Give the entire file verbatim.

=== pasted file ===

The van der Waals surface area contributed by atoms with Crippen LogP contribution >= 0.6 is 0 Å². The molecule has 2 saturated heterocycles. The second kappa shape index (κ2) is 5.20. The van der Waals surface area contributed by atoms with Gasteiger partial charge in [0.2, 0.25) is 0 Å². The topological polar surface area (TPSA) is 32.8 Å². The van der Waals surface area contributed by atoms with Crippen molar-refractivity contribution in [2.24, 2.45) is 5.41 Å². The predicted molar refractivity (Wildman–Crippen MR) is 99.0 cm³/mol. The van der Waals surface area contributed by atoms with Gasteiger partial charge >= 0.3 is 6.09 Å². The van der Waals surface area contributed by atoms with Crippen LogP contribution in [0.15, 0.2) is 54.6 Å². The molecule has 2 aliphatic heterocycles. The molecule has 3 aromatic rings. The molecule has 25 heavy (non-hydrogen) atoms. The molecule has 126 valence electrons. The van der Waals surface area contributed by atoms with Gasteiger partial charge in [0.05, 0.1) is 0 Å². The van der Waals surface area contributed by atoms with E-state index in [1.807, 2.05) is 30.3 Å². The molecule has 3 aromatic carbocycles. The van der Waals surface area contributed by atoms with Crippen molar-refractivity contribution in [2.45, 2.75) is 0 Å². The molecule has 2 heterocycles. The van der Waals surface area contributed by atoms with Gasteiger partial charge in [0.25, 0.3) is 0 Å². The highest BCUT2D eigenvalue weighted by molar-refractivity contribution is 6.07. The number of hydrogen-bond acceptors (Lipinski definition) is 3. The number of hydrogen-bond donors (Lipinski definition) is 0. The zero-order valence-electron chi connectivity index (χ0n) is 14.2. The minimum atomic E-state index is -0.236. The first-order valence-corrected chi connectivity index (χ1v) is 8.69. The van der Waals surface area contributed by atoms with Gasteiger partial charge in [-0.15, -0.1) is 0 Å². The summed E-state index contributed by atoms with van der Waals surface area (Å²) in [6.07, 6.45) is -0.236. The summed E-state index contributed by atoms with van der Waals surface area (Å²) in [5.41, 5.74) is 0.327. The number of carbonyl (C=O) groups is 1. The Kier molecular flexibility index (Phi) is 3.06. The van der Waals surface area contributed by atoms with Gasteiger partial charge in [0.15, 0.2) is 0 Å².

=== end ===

The van der Waals surface area contributed by atoms with Crippen LogP contribution >= 0.6 is 0 Å². The molecule has 2 saturated heterocycles. The second kappa shape index (κ2) is 5.20. The van der Waals surface area contributed by atoms with Gasteiger partial charge in [0.2, 0.25) is 0 Å². The topological polar surface area (TPSA) is 32.8 Å². The van der Waals surface area contributed by atoms with Crippen molar-refractivity contribution in [2.24, 2.45) is 5.41 Å². The predicted molar refractivity (Wildman–Crippen MR) is 99.0 cm³/mol. The van der Waals surface area contributed by atoms with Gasteiger partial charge >= 0.3 is 6.09 Å². The van der Waals surface area contributed by atoms with Crippen LogP contribution in [0.15, 0.2) is 54.6 Å². The molecule has 2 aliphatic heterocycles. The molecule has 3 aromatic rings. The molecule has 25 heavy (non-hydrogen) atoms. The molecule has 126 valence electrons. The van der Waals surface area contributed by atoms with Gasteiger partial charge in [0.05, 0.1) is 0 Å². The van der Waals surface area contributed by atoms with E-state index in [1.807, 2.05) is 30.3 Å². The molecule has 3 aromatic carbocycles. The van der Waals surface area contributed by atoms with Crippen molar-refractivity contribution in [2.45, 2.75) is 0 Å². The molecule has 2 heterocycles. The van der Waals surface area contributed by atoms with Gasteiger partial charge in [0.25, 0.3) is 0 Å². The highest BCUT2D eigenvalue weighted by molar-refractivity contribution is 6.07. The number of hydrogen-bond acceptors (Lipinski definition) is 3. The number of hydrogen-bond donors (Lipinski definition) is 0. The zero-order valence-electron chi connectivity index (χ0n) is 14.2. The minimum atomic E-state index is -0.236. The first-order valence-corrected chi connectivity index (χ1v) is 8.69. The van der Waals surface area contributed by atoms with Gasteiger partial charge in [-0.15, -0.1) is 0 Å². The summed E-state index contributed by atoms with van der Waals surface area (Å²) in [6.07, 6.45) is -0.236. The summed E-state index contributed by atoms with van der Waals surface area (Å²) in [5.41, 5.74) is 0.327. The number of carbonyl (C=O) groups is 1. The Kier molecular flexibility index (Phi) is 3.06. The van der Waals surface area contributed by atoms with Gasteiger partial charge in [0.15, 0.2) is 0 Å².